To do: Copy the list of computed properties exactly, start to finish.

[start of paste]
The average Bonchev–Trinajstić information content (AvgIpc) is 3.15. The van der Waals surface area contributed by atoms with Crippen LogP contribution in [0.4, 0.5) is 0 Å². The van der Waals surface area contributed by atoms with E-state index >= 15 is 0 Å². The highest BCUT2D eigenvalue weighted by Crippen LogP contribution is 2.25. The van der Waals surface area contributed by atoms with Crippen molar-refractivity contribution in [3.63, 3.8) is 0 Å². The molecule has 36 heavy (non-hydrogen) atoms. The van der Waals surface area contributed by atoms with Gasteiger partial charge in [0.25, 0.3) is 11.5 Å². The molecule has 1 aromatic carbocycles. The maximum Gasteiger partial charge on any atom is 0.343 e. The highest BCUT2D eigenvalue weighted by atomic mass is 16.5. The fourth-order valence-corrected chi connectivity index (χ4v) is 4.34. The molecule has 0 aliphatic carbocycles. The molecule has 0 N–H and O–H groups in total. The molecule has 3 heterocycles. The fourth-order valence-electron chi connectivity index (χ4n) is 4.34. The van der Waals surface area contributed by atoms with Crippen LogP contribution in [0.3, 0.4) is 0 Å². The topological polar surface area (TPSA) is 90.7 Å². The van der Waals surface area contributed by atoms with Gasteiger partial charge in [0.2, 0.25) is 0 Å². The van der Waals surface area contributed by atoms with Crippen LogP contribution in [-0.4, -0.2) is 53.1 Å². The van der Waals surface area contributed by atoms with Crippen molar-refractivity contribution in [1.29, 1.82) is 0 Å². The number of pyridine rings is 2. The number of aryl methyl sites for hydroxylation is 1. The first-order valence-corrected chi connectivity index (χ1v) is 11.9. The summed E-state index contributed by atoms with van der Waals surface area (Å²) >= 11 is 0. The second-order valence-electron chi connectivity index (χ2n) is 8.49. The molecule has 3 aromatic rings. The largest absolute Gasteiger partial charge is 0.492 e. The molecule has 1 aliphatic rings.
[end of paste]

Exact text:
The average Bonchev–Trinajstić information content (AvgIpc) is 3.15. The van der Waals surface area contributed by atoms with Crippen LogP contribution in [0.4, 0.5) is 0 Å². The van der Waals surface area contributed by atoms with E-state index >= 15 is 0 Å². The highest BCUT2D eigenvalue weighted by Crippen LogP contribution is 2.25. The van der Waals surface area contributed by atoms with Crippen molar-refractivity contribution in [3.63, 3.8) is 0 Å². The molecule has 36 heavy (non-hydrogen) atoms. The van der Waals surface area contributed by atoms with Gasteiger partial charge in [0.25, 0.3) is 11.5 Å². The molecule has 1 aromatic carbocycles. The maximum Gasteiger partial charge on any atom is 0.343 e. The highest BCUT2D eigenvalue weighted by atomic mass is 16.5. The fourth-order valence-corrected chi connectivity index (χ4v) is 4.34. The molecule has 0 aliphatic carbocycles. The molecule has 0 N–H and O–H groups in total. The molecule has 3 heterocycles. The fourth-order valence-electron chi connectivity index (χ4n) is 4.34. The van der Waals surface area contributed by atoms with Crippen LogP contribution in [0.3, 0.4) is 0 Å². The topological polar surface area (TPSA) is 90.7 Å². The van der Waals surface area contributed by atoms with Gasteiger partial charge in [0.2, 0.25) is 0 Å². The van der Waals surface area contributed by atoms with Crippen LogP contribution in [-0.4, -0.2) is 53.1 Å². The van der Waals surface area contributed by atoms with Crippen molar-refractivity contribution in [1.29, 1.82) is 0 Å². The number of pyridine rings is 2. The number of aryl methyl sites for hydroxylation is 1. The first-order valence-corrected chi connectivity index (χ1v) is 11.9. The summed E-state index contributed by atoms with van der Waals surface area (Å²) >= 11 is 0. The second-order valence-electron chi connectivity index (χ2n) is 8.49. The molecule has 3 aromatic rings. The largest absolute Gasteiger partial charge is 0.492 e. The molecule has 1 aliphatic rings.